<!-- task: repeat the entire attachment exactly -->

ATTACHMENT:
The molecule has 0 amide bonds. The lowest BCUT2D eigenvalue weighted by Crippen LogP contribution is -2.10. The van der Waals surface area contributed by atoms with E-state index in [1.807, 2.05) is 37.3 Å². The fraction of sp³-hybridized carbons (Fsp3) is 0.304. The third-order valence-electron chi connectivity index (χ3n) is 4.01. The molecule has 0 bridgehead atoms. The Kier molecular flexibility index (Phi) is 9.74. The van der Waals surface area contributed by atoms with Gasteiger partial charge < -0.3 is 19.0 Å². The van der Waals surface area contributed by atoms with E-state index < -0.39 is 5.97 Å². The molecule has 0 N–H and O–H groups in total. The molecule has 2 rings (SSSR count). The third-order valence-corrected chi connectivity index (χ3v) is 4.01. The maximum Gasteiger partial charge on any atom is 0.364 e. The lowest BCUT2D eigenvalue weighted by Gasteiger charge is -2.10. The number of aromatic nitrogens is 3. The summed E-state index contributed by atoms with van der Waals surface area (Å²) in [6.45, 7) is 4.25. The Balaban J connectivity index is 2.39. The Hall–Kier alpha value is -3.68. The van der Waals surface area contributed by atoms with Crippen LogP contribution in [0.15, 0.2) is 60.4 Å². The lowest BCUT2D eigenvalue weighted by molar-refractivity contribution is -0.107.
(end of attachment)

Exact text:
The molecule has 0 amide bonds. The lowest BCUT2D eigenvalue weighted by Crippen LogP contribution is -2.10. The van der Waals surface area contributed by atoms with E-state index in [1.807, 2.05) is 37.3 Å². The fraction of sp³-hybridized carbons (Fsp3) is 0.304. The third-order valence-electron chi connectivity index (χ3n) is 4.01. The molecule has 0 bridgehead atoms. The Kier molecular flexibility index (Phi) is 9.74. The van der Waals surface area contributed by atoms with Gasteiger partial charge < -0.3 is 19.0 Å². The van der Waals surface area contributed by atoms with E-state index < -0.39 is 5.97 Å². The molecule has 0 N–H and O–H groups in total. The molecule has 2 rings (SSSR count). The third-order valence-corrected chi connectivity index (χ3v) is 4.01. The maximum Gasteiger partial charge on any atom is 0.364 e. The lowest BCUT2D eigenvalue weighted by Gasteiger charge is -2.10. The number of aromatic nitrogens is 3. The summed E-state index contributed by atoms with van der Waals surface area (Å²) in [6.45, 7) is 4.25. The Balaban J connectivity index is 2.39. The Hall–Kier alpha value is -3.68. The van der Waals surface area contributed by atoms with Crippen LogP contribution in [0.15, 0.2) is 60.4 Å². The lowest BCUT2D eigenvalue weighted by molar-refractivity contribution is -0.107.